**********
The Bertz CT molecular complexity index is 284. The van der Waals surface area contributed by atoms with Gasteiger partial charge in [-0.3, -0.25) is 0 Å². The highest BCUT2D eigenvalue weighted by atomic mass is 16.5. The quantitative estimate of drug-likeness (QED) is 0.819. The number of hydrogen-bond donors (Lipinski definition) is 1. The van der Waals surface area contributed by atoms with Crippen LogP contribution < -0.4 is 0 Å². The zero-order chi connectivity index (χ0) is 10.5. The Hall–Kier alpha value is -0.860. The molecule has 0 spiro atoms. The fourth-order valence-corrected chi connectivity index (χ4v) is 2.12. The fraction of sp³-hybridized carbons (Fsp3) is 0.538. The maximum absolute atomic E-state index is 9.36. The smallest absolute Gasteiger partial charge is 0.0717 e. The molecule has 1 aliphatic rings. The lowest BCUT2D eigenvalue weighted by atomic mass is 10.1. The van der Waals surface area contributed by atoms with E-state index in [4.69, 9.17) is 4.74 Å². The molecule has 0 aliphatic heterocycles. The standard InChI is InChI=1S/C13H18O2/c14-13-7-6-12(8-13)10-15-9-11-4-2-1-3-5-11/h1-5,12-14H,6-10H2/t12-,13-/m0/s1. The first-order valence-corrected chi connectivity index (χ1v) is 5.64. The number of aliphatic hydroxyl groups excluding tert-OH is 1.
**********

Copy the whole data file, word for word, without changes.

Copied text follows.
The Bertz CT molecular complexity index is 284. The van der Waals surface area contributed by atoms with Gasteiger partial charge in [-0.3, -0.25) is 0 Å². The highest BCUT2D eigenvalue weighted by atomic mass is 16.5. The quantitative estimate of drug-likeness (QED) is 0.819. The number of hydrogen-bond donors (Lipinski definition) is 1. The van der Waals surface area contributed by atoms with Crippen LogP contribution < -0.4 is 0 Å². The zero-order chi connectivity index (χ0) is 10.5. The Hall–Kier alpha value is -0.860. The molecule has 0 spiro atoms. The fourth-order valence-corrected chi connectivity index (χ4v) is 2.12. The fraction of sp³-hybridized carbons (Fsp3) is 0.538. The maximum absolute atomic E-state index is 9.36. The smallest absolute Gasteiger partial charge is 0.0717 e. The molecule has 1 aliphatic rings. The lowest BCUT2D eigenvalue weighted by atomic mass is 10.1. The van der Waals surface area contributed by atoms with E-state index in [4.69, 9.17) is 4.74 Å². The molecule has 0 aliphatic heterocycles. The standard InChI is InChI=1S/C13H18O2/c14-13-7-6-12(8-13)10-15-9-11-4-2-1-3-5-11/h1-5,12-14H,6-10H2/t12-,13-/m0/s1. The first-order valence-corrected chi connectivity index (χ1v) is 5.64. The number of aliphatic hydroxyl groups excluding tert-OH is 1.